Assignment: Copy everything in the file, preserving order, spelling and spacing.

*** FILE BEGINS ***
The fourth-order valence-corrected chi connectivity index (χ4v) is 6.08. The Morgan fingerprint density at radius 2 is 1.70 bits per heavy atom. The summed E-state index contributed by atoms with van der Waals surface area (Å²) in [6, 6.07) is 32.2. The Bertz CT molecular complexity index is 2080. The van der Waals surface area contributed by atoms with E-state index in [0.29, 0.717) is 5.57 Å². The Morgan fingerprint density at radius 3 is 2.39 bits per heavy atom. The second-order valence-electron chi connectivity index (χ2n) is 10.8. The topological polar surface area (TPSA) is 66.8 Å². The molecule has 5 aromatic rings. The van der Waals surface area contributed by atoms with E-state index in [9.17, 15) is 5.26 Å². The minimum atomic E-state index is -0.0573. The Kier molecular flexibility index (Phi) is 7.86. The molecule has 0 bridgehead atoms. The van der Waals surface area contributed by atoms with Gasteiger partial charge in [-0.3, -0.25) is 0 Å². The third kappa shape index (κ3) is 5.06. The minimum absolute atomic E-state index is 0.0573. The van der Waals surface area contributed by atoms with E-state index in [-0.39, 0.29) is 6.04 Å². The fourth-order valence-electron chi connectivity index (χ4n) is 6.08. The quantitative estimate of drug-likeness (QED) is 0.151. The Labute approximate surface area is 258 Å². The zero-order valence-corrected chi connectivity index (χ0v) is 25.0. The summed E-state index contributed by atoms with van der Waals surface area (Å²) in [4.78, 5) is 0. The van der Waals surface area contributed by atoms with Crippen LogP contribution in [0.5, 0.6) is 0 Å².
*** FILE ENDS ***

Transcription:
The fourth-order valence-corrected chi connectivity index (χ4v) is 6.08. The Morgan fingerprint density at radius 2 is 1.70 bits per heavy atom. The summed E-state index contributed by atoms with van der Waals surface area (Å²) in [6, 6.07) is 32.2. The Bertz CT molecular complexity index is 2080. The van der Waals surface area contributed by atoms with E-state index in [0.29, 0.717) is 5.57 Å². The Morgan fingerprint density at radius 3 is 2.39 bits per heavy atom. The second-order valence-electron chi connectivity index (χ2n) is 10.8. The topological polar surface area (TPSA) is 66.8 Å². The molecule has 5 aromatic rings. The van der Waals surface area contributed by atoms with E-state index in [9.17, 15) is 5.26 Å². The minimum atomic E-state index is -0.0573. The Kier molecular flexibility index (Phi) is 7.86. The molecule has 0 bridgehead atoms. The van der Waals surface area contributed by atoms with Gasteiger partial charge in [-0.3, -0.25) is 0 Å². The third kappa shape index (κ3) is 5.06. The minimum absolute atomic E-state index is 0.0573. The van der Waals surface area contributed by atoms with E-state index in [-0.39, 0.29) is 6.04 Å². The fourth-order valence-electron chi connectivity index (χ4n) is 6.08. The quantitative estimate of drug-likeness (QED) is 0.151. The Labute approximate surface area is 258 Å². The zero-order valence-corrected chi connectivity index (χ0v) is 25.0. The summed E-state index contributed by atoms with van der Waals surface area (Å²) in [4.78, 5) is 0. The van der Waals surface area contributed by atoms with Crippen LogP contribution in [0.5, 0.6) is 0 Å².